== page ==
Unfortunately, computers are still a luxury item in Brazil, practically unaccessible to the middle and lower-end class. A study done by the American Association of Electronics showed that only 2,7% of the brazilian population today have access to the internet, and 90% of these users belong to the upper class (A and B). Therefore, only 25 brazilians out of 1,000 have access to the net, while in the USA 485 out of 1,000 are connected.

A reduction of the computer price to the end-user would benefit mostly the lower-end population, increasing the chances of this share of the population to compete in a crowded and competitive workplace. Studies indicate that a price reduction would increase the number of consumers up to 11 million new users.

Digital illiteracy is a powerful exclusion factor. Because of this, the Government of Argentina has developed a national plan to increase the digital education of its population by making available subsidized personal loans to enable the population to purchase their own PC.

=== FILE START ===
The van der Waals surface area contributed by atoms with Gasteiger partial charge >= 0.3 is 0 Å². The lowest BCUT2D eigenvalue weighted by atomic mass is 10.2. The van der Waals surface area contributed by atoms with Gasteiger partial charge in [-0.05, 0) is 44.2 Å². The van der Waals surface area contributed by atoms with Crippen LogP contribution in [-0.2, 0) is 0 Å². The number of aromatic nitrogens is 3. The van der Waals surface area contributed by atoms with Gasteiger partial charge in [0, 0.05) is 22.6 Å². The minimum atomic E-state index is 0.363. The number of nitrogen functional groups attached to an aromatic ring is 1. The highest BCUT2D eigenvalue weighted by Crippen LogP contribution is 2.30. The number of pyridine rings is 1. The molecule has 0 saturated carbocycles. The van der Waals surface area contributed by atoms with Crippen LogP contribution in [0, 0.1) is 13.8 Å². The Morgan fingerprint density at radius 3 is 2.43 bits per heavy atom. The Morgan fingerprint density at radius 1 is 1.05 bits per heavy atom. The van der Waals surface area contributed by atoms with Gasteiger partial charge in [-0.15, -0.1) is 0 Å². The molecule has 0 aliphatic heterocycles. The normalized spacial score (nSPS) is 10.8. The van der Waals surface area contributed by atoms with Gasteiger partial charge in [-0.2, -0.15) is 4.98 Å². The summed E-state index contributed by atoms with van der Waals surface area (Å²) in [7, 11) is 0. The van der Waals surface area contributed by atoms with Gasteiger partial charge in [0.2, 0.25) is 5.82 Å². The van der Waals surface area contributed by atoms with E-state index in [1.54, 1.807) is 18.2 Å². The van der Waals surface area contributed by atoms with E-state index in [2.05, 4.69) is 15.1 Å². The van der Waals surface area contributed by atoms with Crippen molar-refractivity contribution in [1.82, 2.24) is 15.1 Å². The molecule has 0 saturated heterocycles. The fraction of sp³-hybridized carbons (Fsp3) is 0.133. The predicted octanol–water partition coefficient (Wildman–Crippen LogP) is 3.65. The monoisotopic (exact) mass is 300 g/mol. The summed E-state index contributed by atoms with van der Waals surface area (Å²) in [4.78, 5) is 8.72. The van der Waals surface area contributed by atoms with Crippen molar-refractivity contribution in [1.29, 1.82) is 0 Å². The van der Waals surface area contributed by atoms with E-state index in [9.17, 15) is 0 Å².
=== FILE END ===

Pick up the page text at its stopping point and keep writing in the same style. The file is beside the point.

Recently, the Brazilian Government has promised to deliver a powerful PC for under US$250. In addition, many federal and private banks have realized the growth potential of this market and made available low interest personal loans for the purchase of computers.

Besides the direct impact in education and knowledge availability by providing easy access of computers and internet to the brazilian homes, this trend would also have a positive impact in the economy as a whole, starting by hiring new workers to produce the new computers and printers, to telecommunications and finally, in the after-sale service market with the need of equipment repair and maintenance.

This is only the beginning of the race. The important factor to be considered is that Brazil does not have the luxury of being left out of this journey, so critical in defining in which world Brazil will be a leader, the First or the Third.